Jeremy Caldwell ‘19, Tufts University
I graduated in May with a degree in anthropology. A lot of people don’t know what that means, and to be fair, I really didn’t know either, even after I declared my major. Anthropology is basically culture studies. You can learn about religions, rituals, artifacts, languages, and the day-to-day life of people around the world by studying how they learn, how they act, and how they interact with each other. Especially as the world becomes more connected, it’s really helpful to know about different ways of life, thinking, and belief that surround us.
I’ve always loved studying different cultures. One day during my freshman year my RA overheard me talking about religious rituals from ancient Greece, and she said that I would be a great anthropology major. She brought me to a department lunch the following week and introduced me to some of her friends. I fell in love with the program immediately.
High school connections
One of my favorite classes in high school was AP Human Geography. I didn’t know that it was connected to anthropology, but I really enjoyed learning about the connections between cultures, nations, religions, languages, and people. Now I know that it lead me to my major!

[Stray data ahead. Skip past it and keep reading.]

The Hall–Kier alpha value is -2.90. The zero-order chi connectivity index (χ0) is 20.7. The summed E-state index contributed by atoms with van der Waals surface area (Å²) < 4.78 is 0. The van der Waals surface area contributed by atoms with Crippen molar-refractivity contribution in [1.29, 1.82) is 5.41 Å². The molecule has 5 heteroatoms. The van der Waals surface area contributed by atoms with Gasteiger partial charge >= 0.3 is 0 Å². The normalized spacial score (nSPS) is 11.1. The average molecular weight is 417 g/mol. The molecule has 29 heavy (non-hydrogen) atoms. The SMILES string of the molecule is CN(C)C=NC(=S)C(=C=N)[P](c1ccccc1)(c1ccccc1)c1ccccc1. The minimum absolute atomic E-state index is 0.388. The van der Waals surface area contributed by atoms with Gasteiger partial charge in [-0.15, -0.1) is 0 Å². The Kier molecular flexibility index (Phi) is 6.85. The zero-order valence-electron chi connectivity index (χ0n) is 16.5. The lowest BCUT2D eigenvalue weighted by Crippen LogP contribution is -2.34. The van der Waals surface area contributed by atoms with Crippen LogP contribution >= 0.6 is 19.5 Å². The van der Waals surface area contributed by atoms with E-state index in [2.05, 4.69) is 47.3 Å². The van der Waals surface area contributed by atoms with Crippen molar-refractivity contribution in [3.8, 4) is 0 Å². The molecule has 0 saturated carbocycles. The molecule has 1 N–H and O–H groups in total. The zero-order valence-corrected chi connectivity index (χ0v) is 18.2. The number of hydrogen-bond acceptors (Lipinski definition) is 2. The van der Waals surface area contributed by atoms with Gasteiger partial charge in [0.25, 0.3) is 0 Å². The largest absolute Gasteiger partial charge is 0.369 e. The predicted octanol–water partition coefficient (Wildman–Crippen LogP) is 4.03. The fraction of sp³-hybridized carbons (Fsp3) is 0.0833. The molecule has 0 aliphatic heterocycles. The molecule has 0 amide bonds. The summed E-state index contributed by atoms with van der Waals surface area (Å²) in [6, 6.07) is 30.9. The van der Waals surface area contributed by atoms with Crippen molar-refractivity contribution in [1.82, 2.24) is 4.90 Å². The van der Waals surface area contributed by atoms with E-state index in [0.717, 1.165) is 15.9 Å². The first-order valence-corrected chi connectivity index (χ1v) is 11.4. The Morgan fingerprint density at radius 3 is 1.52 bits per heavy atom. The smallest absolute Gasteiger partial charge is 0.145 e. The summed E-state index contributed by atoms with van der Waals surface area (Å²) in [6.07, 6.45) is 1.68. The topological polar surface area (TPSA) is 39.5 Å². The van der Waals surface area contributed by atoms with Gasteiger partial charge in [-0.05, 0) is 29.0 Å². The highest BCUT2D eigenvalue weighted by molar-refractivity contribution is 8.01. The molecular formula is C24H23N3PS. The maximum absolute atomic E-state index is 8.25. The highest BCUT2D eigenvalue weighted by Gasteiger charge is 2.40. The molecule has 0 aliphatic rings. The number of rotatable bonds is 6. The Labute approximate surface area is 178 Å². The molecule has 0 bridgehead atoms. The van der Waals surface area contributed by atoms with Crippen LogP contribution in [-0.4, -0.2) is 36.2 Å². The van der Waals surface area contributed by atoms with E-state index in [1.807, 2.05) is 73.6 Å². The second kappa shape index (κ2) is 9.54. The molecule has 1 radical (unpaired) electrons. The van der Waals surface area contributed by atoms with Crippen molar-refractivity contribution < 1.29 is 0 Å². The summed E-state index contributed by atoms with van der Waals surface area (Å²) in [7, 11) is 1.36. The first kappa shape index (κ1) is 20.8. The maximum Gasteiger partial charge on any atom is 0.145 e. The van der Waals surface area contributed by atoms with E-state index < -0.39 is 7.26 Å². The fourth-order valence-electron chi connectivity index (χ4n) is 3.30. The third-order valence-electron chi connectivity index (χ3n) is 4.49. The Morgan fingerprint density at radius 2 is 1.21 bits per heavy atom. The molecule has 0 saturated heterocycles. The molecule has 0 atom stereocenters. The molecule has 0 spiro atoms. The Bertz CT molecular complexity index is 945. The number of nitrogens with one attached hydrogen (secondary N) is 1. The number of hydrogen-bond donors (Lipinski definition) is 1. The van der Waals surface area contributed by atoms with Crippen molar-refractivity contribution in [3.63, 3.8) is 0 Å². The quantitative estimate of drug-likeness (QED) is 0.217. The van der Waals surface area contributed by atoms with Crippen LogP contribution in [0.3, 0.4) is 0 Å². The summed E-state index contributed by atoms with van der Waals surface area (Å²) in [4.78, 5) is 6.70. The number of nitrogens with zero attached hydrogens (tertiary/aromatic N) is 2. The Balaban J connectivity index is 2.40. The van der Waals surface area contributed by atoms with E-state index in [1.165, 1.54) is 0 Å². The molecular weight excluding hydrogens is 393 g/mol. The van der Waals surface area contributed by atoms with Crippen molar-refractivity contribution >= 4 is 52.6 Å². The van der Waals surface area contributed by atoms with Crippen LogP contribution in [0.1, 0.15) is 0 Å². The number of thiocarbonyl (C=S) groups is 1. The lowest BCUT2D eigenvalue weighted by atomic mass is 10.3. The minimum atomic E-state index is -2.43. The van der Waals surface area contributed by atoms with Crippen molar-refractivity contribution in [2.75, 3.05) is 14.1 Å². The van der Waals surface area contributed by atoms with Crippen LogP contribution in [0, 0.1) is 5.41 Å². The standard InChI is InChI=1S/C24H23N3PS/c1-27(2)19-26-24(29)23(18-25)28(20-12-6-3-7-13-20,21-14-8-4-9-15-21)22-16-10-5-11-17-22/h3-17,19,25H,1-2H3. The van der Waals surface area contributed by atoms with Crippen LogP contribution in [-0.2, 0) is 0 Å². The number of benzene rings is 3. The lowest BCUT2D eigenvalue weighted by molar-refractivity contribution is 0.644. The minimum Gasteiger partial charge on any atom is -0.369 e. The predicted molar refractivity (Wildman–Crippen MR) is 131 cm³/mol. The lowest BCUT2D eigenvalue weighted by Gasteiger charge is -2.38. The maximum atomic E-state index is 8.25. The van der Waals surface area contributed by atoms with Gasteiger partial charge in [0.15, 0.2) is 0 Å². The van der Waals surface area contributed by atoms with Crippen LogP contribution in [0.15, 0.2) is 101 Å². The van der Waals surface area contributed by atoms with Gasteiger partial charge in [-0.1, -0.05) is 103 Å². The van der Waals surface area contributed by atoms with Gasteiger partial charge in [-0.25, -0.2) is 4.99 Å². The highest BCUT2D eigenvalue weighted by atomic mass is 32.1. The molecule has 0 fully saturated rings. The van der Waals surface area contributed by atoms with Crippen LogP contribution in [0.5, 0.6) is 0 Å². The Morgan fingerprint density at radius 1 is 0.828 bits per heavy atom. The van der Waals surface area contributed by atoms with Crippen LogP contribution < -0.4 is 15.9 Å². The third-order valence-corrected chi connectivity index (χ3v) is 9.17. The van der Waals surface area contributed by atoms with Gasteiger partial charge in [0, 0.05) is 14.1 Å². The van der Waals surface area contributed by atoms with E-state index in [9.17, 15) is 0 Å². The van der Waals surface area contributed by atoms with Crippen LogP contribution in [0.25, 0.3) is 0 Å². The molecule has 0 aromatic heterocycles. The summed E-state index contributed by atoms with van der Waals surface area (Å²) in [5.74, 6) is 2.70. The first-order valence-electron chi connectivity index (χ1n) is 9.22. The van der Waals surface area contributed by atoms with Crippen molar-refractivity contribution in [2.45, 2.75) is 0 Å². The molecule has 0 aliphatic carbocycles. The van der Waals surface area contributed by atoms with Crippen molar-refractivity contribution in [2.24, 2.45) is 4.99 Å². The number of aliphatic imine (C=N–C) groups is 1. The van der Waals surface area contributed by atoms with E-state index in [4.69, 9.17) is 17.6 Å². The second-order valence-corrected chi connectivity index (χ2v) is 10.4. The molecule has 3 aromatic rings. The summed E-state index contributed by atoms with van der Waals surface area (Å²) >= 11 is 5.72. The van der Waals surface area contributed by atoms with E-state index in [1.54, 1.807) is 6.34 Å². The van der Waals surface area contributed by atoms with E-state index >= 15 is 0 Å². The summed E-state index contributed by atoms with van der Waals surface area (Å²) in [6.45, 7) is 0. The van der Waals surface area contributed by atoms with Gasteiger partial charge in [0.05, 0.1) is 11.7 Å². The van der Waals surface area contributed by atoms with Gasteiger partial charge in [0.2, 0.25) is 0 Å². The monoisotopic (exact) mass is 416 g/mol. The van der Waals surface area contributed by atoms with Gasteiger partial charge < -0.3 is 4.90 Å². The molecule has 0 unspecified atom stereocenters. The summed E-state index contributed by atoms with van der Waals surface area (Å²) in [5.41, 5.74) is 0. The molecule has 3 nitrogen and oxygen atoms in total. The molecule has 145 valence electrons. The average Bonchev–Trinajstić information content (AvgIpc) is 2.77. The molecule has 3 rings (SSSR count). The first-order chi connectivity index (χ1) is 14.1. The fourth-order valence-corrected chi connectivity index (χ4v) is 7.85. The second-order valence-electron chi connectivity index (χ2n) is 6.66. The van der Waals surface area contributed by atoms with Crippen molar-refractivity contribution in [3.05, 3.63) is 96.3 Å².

My favorite class was called Indigenous People and Environmental Change. We learned how climate change is affecting indigenous peoples around the world, despite those cultures’ strong connections to the environment over tens of thousands of years. My professor previously worked with the UN and the Smithsonian, and she taught us a lot about unjust power structures and how indigenous knowledge could help end the global warming crisis.
My favorite project was a 20-page research paper I wrote on the history of tattoos in America, especially among teenagers. I interviewed 30 of my friends with tattoos and learned about the significance behind each of their tattoos. Afterwards, I proposed my own theory about how millennials use tattoos to express their identity. I had to work really hard, but I was so proud when I finished.
I’ll be honest, when I first declared my major my parents were a bit concerned. In the past, anthropologists tended to only do ethnographic research and write dissertations about their research. Luckily, the field is rapidly expanding right now. When you think of anthropology as culture studies, it can be applied to so many different fields. I know other students that have gone to work in human resources, communications, museum studies, market research, education, film, and even medicine. Think of anthropology like a set of tools you can bring to many fields, rather than a narrow career path.
Anthropology is pretty closely connected to sociology, psychology, and religious studies. I also see some connections to international relations, political science, and archaeology. I paired my anthropology major with film and media studies, so I learned a lot about how representation in the media matters.
Tips for future majors
I think anthropology is more fun when there are fewer rules. Look for schools with smaller class sizes so you can really engage with your peers and professors. And the more anthropology courses they offer, the better! It’s such a broad major, so there’s plenty of things to learn and try.